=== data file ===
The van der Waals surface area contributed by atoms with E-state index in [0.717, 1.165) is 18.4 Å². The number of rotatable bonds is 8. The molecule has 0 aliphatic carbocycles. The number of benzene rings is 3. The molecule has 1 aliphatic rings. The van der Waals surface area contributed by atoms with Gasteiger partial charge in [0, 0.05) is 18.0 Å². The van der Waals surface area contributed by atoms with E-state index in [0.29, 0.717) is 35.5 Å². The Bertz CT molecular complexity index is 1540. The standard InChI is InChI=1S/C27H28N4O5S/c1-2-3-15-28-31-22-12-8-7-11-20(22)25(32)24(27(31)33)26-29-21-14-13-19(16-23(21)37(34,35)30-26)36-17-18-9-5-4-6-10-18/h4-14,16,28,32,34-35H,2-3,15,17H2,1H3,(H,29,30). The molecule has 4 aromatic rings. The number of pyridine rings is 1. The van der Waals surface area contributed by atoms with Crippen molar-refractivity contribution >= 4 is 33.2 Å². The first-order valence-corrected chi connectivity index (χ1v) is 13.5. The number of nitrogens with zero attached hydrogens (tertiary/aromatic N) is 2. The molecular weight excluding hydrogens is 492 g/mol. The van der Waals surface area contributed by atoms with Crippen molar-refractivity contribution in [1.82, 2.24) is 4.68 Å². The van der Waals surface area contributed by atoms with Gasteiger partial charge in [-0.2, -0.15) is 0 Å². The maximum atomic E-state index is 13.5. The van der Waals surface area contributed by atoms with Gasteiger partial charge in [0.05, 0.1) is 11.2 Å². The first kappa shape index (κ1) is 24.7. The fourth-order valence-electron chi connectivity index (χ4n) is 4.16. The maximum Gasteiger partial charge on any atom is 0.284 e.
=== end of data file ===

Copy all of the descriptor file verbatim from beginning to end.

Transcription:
The van der Waals surface area contributed by atoms with E-state index in [0.717, 1.165) is 18.4 Å². The number of rotatable bonds is 8. The molecule has 0 aliphatic carbocycles. The number of benzene rings is 3. The molecule has 1 aliphatic rings. The van der Waals surface area contributed by atoms with Gasteiger partial charge in [0, 0.05) is 18.0 Å². The van der Waals surface area contributed by atoms with E-state index in [0.29, 0.717) is 35.5 Å². The Bertz CT molecular complexity index is 1540. The standard InChI is InChI=1S/C27H28N4O5S/c1-2-3-15-28-31-22-12-8-7-11-20(22)25(32)24(27(31)33)26-29-21-14-13-19(16-23(21)37(34,35)30-26)36-17-18-9-5-4-6-10-18/h4-14,16,28,32,34-35H,2-3,15,17H2,1H3,(H,29,30). The molecule has 4 aromatic rings. The number of pyridine rings is 1. The van der Waals surface area contributed by atoms with Crippen molar-refractivity contribution >= 4 is 33.2 Å². The first-order valence-corrected chi connectivity index (χ1v) is 13.5. The number of nitrogens with zero attached hydrogens (tertiary/aromatic N) is 2. The molecular weight excluding hydrogens is 492 g/mol. The van der Waals surface area contributed by atoms with Crippen molar-refractivity contribution in [1.82, 2.24) is 4.68 Å². The van der Waals surface area contributed by atoms with Gasteiger partial charge in [-0.2, -0.15) is 0 Å². The maximum atomic E-state index is 13.5. The van der Waals surface area contributed by atoms with Gasteiger partial charge in [0.05, 0.1) is 11.2 Å². The first kappa shape index (κ1) is 24.7. The fourth-order valence-electron chi connectivity index (χ4n) is 4.16. The maximum Gasteiger partial charge on any atom is 0.284 e.